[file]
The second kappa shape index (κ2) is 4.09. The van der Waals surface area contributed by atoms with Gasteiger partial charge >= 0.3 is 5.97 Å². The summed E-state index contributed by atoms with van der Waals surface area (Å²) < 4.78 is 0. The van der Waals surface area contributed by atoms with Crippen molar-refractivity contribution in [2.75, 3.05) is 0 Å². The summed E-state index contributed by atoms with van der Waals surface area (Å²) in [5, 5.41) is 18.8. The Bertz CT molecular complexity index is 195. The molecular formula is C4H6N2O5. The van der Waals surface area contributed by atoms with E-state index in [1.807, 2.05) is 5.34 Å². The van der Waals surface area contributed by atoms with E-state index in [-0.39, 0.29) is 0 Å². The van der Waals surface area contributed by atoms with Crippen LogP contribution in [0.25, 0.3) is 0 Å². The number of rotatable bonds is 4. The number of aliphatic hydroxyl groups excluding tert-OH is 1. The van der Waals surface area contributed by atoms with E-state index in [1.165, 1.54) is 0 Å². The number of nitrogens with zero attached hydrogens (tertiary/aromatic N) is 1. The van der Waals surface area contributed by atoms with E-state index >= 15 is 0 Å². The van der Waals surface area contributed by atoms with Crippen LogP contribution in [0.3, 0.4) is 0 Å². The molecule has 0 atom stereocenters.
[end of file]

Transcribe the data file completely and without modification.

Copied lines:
The second kappa shape index (κ2) is 4.09. The van der Waals surface area contributed by atoms with Gasteiger partial charge >= 0.3 is 5.97 Å². The summed E-state index contributed by atoms with van der Waals surface area (Å²) < 4.78 is 0. The van der Waals surface area contributed by atoms with Crippen molar-refractivity contribution in [2.75, 3.05) is 0 Å². The summed E-state index contributed by atoms with van der Waals surface area (Å²) in [5, 5.41) is 18.8. The Bertz CT molecular complexity index is 195. The molecular formula is C4H6N2O5. The van der Waals surface area contributed by atoms with E-state index in [1.807, 2.05) is 5.34 Å². The van der Waals surface area contributed by atoms with E-state index in [-0.39, 0.29) is 0 Å². The van der Waals surface area contributed by atoms with Crippen LogP contribution in [0.25, 0.3) is 0 Å². The number of rotatable bonds is 4. The number of aliphatic hydroxyl groups excluding tert-OH is 1. The van der Waals surface area contributed by atoms with E-state index in [1.165, 1.54) is 0 Å². The number of nitrogens with zero attached hydrogens (tertiary/aromatic N) is 1. The van der Waals surface area contributed by atoms with E-state index >= 15 is 0 Å². The van der Waals surface area contributed by atoms with Crippen LogP contribution in [0.3, 0.4) is 0 Å². The molecule has 0 atom stereocenters.